The Broken Hearts Club: A Romantic Comedy
The script for The Broken Hearts Club arose from writer/director Berlanti’s frustration that there weren’t any films being made which showed the normal lives of gay men. In the movie, he leaves the luckless Howie (McGrath)—a nice boy, but a homely boy in a land of Greek gods—to explain:
There isn’t a movie in the cinema canon that depicts a gay character that we would aspire to be. What are our options? Noble, suffering AIDS victims, the friends of noble suffering AIDS victims, sex addicts, common street hustlers and the newest addition to the lot: stylish confidantes to lovelorn women. Just once I would like to see someone who is not sick, hasn’t been laid in about three months and is behind on his student loans.
And this is exactly what you get: a Big Chill-light, if you will, following the lives and loves of a group of gay male 20-somethings in Los Angeles who all work or hang out at Jack’s, the bar-restaurant owned by John Mahoney’s character, and play for the Broken Hearts, the worst softball team in history.
Dennis (Oliphant) has no problem attracting men, but he really wants a decent relationship, so he decides to give up on sex for a while, a sentiment is totally alien to his best friend, Cole (Lois and Clark’s very own Superman, Dean Cain). Cole is the real heart-breaker of the group, an actor who’s given to using lines from his movies to dump his short-term flings. Meanwhile, both of them have designs on Kevin (Andrew Keegan), who’s still in the process of coming out.
To go into all the romantic machinations of the main characters would take some time but, suffice to say, that no-one except Howie’s sister and her girlfriend (McCormack and Long) start happy and stay happy. For everyone else, there’s a journey taking place. Some journeys are harder and funnier than others.
You can see the attraction of Broken Hearts Club to the cast. It’s the sort of ensemble piece that actors love and, besides, playing gay was to the 2000s what being in a Disease of the Week Movie was in the 1980s: every young actor must go through this rite of passage to show their range.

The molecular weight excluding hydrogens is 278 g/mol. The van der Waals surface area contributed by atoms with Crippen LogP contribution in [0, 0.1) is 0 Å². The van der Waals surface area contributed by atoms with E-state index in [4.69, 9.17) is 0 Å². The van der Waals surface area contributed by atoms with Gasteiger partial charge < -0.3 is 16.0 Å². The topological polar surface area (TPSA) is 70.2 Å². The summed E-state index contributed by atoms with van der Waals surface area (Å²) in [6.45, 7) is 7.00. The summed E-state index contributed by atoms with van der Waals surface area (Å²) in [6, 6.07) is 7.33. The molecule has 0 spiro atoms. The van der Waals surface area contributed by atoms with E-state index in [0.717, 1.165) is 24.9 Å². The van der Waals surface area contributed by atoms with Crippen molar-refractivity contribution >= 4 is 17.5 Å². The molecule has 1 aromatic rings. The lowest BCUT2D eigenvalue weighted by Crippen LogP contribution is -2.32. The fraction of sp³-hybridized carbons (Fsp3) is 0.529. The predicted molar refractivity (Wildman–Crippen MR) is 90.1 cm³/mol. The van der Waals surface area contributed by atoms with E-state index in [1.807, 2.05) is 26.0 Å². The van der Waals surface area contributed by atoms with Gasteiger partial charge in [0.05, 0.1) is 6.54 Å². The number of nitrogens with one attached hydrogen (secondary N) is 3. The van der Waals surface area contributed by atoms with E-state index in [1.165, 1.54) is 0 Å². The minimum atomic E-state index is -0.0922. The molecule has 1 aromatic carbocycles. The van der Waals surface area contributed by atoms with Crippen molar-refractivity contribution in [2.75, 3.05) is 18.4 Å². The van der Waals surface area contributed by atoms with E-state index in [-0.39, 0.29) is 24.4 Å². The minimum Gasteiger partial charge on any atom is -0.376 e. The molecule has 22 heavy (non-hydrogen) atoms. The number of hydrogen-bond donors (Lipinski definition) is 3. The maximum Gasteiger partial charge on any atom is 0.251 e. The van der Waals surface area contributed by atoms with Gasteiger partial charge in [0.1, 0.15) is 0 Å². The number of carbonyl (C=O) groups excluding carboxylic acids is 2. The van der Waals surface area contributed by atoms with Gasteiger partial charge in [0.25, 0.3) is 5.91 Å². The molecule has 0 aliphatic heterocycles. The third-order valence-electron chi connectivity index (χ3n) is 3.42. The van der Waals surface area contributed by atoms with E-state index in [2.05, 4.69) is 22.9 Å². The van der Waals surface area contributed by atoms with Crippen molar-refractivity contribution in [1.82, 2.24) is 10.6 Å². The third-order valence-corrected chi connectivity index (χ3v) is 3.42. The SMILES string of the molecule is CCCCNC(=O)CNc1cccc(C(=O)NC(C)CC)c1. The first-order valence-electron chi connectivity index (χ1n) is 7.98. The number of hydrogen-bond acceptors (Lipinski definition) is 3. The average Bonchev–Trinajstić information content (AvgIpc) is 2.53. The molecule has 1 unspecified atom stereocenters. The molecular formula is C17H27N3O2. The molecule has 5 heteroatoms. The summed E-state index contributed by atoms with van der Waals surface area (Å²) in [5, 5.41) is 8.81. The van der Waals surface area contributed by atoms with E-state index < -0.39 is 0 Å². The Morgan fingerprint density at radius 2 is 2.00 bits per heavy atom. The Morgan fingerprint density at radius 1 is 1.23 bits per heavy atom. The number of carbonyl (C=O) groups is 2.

Of course, the irony of the situation is that, while the cast are falling over themselves to play gay, no self-respecting big Hollywood star would ever admit to actually being gay. In the movie, it’s made quite clear that Cole and his big action star lover can’t ever let their orientation be known. There’s no big issue made of this fact, it’s just presented as part of the way things are for gay male actors.
Considering that this is a small-scale gay movie, it’s perhaps surprising that there’s such a well-recognised cast, even if most of them are familiar from TV, not the big screen. The sprawling cast can make the film feel over-crowded, to the point that I’d actually forgotten that Zach Braff was even in it until he showed up in that hospital bed with the worst dye job in history, telling us that drugs are a bad thing.
While Berlanti was trying to go for normal, everyday life here, it means that there’s no real dramatic tension to move the whole thing along. Despite some decent one-liners, everyone is so nice to each other that the whole thing feels a little twee. The women get almost no notice in the film, as if they’re a minor after-thought.
And the soundtrack.... While I appreciate that the producers were looking for something new yet still gay enough, there really was no need to have dreary indie band covers of timeless Carpenters classics. Just use the originals.
On the bright side, most of the cast provide strong performances without descending too far into cliché. We should never be surprised to see John Mahoney give a good account of himself, but to see such fine work from noted right-wing TV actor Cain was an unexpected surprise. Matt McGrath also stands out as Howie.
I’m not sorry that I watched it, but I wouldn’t watch it again.